(AFP) – Nov 20, 2007
DONETSK, Ukraine (AFP) — Mourners began burying their dead on Tuesday after the worst mining accident in Ukraine's post-Soviet history claimed at least 90 lives, as rescuers continued their search deep underground.
In a statement the regional administration of Donetsk, in Ukraine's eastern industrial heartland, confirmed that 90 bodies had been found while another 10 people remained unaccounted for.
The close-knit mining community gathered for the first of many funerals, one at a cemetery near the gates of the Zasyadko coal mine, where Sunday's methane gas explosion occurred.
Mourners in thick winter coats filed slowly into the cemetery bearing coffins draped in red cloths embroidered with the Orthodox cross, to the mournful accompaniment of a brass band.
Ukrainian flags flew at half mast across the country on what was an official day of mourning.
"These people paid for coal with their lives," said local mayor Olexandre Lukyanchenko.
Others were overcome with emotion. "Why? Why did this happen to him?" demanded one woman whose young relative had worked at the mine for less than six months before he was killed.
"I knew them all, some of them from their childhood. All of them have left children behind," said one elderly lady. "This is so immensely sad."
Grief was mingled with anger that Ukrainian mine owners had not managed to curb a string of fatal accidents.
"Safety requirements are violated there permanently," said Mykola Ishchenko, who lost his 28-year-old son in the blast at the Zasyadko mine, one of the largest and most dangerous in the country.
"The system of ventilation in the shaft was not working for two days before the explosion," he told AFP.
Meanwhile rescuers continued to battle fires as they searched for the remaining missing miners.
"The fire in the affected zone is continuing, but rescue workers are making progress," said the head of Ukraine's work safety agency, Sergei Storchak.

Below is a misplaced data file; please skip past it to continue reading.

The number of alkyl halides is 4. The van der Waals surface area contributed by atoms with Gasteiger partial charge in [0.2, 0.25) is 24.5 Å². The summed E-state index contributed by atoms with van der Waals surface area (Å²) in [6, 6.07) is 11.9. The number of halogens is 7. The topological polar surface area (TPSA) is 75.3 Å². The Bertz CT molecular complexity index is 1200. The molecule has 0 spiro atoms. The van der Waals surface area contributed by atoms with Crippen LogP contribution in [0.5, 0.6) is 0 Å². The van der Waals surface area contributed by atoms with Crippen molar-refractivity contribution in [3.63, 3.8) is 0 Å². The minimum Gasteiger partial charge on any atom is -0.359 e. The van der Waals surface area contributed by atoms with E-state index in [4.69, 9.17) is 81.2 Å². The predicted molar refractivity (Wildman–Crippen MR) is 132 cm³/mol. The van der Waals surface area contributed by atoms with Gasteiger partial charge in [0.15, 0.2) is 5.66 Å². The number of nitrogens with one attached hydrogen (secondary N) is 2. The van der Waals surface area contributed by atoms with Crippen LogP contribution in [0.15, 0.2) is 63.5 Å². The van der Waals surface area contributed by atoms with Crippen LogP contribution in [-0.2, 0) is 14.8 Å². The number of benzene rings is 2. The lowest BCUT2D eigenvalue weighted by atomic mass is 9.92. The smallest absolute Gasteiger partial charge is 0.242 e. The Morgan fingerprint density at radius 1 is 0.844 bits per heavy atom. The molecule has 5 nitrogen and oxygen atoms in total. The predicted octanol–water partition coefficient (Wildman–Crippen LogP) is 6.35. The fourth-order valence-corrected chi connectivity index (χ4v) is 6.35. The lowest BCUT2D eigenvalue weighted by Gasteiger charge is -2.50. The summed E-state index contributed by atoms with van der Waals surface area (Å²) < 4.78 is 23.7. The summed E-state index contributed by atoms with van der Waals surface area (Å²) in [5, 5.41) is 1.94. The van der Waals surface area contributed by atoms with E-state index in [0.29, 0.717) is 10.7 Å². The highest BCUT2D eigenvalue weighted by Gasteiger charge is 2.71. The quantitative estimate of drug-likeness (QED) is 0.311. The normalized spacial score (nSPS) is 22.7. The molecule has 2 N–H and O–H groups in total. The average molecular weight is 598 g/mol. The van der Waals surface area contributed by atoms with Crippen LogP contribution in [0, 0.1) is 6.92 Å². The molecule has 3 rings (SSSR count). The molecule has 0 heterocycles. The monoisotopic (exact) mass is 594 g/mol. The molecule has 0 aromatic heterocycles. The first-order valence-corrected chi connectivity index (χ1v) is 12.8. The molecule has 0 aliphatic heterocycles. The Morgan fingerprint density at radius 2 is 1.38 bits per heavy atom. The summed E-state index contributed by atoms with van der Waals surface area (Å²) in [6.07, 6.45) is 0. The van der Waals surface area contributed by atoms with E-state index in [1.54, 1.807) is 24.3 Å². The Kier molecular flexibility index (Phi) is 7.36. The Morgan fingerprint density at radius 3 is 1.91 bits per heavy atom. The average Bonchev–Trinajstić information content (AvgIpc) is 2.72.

Thirty-one employees were hospitalised with injuries, mainly connected to methane inhalation, but hopes of recovering the missing miners were fading.
Sunday's accident took place some 1,000 metres (3,300 feet) underground at the Zasyadko pit, one of Ukraine's three biggest mines.
Experts say wages at most Ukrainian mines depend on the volume of coal produced, which gives miners an incentive to ignore safety procedures that would halt work when methane levels are high.
"The safety requirements and our coal-mining industry are incompatible," said Vassyl Khodurchenko, a miner who left the mine ten minutes before the explosion.
"Whatever our fear, we cannot refuse to go down, even if the methane rate exceeds the limit," he told AFP.
Ukraine's coal mines are considered among the most perilous in the world, with many poorly financed and employing outdated Soviet-era equipment.
Most of the country's mine disasters are caused by build-ups of methane gas, which can occur suddenly.
Previously, the worst mining disaster in post-Soviet Ukraine had been at the Barakov mine in 2000, when 80 people were killed in a similar gas explosion.
The Zasyadko mine employs some 10,000 people and produces up to 10,000 tonnes of coal every day.
In 1999 an explosion there claimed 50 lives, while in 2001 another blast left 55 people dead. A gas leak in September 2006 killed 13 miners.
On Monday Ukrainian President Viktor Yushchenko called on Ukrainians to offer their support to relatives of the dead and said the accident "poses a challenge not only to Ukraine's coal industry but to all political leaders."
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